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Presentation Janet Carter Anand
 

Presentation Janet Carter Anand

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Elder Abuse Conference by Age Action

Elder Abuse Conference by Age Action

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    Presentation Janet Carter Anand Presentation Janet Carter Anand Presentation Transcript

    • Interweaving and Intervening Practitioners responses to the abuse of older adults in the community Janet Carter Anand Trinity College
    • Contents
      • Focus on micro practice
      • Issues for practitioners
      • Practice paradigms, guidelines and frameworks
      • Informed responses
    • An alternative to the top down approach
      • Policies do not protect people, its how they are implemented
      • Learning valuable historical lessons – inter family violence
      • Health professionals -key to identification, assessment management and monitoring
      • Professionals at the ‘coalface’ exercise a level of discretion & autonomy (gatekeepers)
      • The perception of professionals is critical in decision making
      • Practitioners contribute valuable ‘practice wisdom’
          • Northway et al 2007; Carter Anand 2009
    • Practice Wisdom (Practitioners perspectives)
      • Things are not always what they seem –ambiguity & complexity
      • Juggling the best interests of the older person -ethics
      • The right to take risks- client & professional
      • The need for flexibility & creativity
      • Addressing diversity – silent issues
      • Not a sole practitioner or sole agency response – need for support, collaboration, checks and balances
    • Case Complexity
      • Elder abuse is not a ‘ homogeneous uni-dimensional phenomenon’ :
        • Cultural differences as to what forms of abuse are included or omitted
        • Some of the most common forms of abuse (psychological, emotional-HSE, 2008) can be extremely subjective
        • For intervention purposes it can be more useful to separate certain behaviours and respond differently e.g. severe physical abuse - a crime, assisting a stressed carer requires a different approach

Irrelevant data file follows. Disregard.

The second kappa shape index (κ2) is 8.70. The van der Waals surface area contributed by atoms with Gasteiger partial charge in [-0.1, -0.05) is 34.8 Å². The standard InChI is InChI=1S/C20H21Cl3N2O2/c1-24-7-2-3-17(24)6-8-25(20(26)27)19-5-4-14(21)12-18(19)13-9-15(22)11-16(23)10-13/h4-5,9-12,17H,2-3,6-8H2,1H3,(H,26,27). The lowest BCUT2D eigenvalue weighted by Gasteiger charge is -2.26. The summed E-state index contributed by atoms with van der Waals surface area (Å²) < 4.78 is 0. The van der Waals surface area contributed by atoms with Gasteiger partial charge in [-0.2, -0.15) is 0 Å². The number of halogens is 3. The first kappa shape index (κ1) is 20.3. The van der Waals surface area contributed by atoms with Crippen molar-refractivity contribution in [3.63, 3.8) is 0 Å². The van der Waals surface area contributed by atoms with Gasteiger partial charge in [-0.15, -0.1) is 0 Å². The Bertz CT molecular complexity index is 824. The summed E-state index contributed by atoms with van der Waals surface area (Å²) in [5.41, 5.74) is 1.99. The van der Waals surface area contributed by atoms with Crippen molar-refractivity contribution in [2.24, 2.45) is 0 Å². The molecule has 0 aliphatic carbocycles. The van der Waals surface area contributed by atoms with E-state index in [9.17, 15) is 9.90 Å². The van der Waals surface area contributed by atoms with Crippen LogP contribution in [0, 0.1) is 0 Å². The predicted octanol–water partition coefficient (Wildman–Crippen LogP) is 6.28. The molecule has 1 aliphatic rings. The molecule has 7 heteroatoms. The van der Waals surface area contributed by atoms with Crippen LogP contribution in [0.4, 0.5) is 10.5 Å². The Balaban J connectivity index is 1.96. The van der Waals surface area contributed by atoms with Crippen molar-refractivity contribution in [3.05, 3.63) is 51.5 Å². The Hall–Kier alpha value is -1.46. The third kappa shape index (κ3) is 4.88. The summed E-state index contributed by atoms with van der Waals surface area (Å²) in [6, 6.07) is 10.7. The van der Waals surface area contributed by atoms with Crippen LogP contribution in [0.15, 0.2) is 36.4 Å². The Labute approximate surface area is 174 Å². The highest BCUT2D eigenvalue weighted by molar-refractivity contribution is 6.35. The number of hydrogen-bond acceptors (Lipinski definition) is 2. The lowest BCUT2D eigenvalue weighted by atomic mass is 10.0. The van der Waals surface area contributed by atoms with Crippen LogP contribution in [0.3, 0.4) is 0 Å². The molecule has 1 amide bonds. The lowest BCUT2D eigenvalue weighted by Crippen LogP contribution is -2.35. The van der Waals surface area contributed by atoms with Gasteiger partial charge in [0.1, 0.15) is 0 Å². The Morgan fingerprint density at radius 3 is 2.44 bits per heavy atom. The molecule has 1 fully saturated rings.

• Dealing with issues of relationships - power, control, dependency (60% of abusers are close family members-HSE, 2008)
        • Older adults may have impaired decision making capacity (under diagnosis of dementia)
        • Dealing with issues of relationships – power, control, dependency (60% abusers son/daughter/partner/husband)
        • Significant number of cases are unsubstantiated (78%HSE, 2008)
        • Significant numbers of cases require ongoing involvement
        • Outcomes may conflict with the wishes of the older persons i.e. admission to residential care
    • Ethical Dilemmas
      • Ethical principles:
        • Ensuring client autonomy and self determination
        • Privacy and confidentiality
        • Benefice – acting in the best interests of the older person
        • Non-malfeasance – ‘do no harm’
        • Paternalism – may conflict with other principles
        • Justice
        • Preventative ethics
    • Risk Management
      • Possible implications
        • The priority of risk over need
        • Over reliance on policies, practices and regulation
        • Changing professional roles –defensive practice
        • Relocating of responsibility to the individual
        • Promoting a blame culture
          • Green 2007
    • Responding to Diversity
      • Avoiding Ageism – treating older people differently from younger people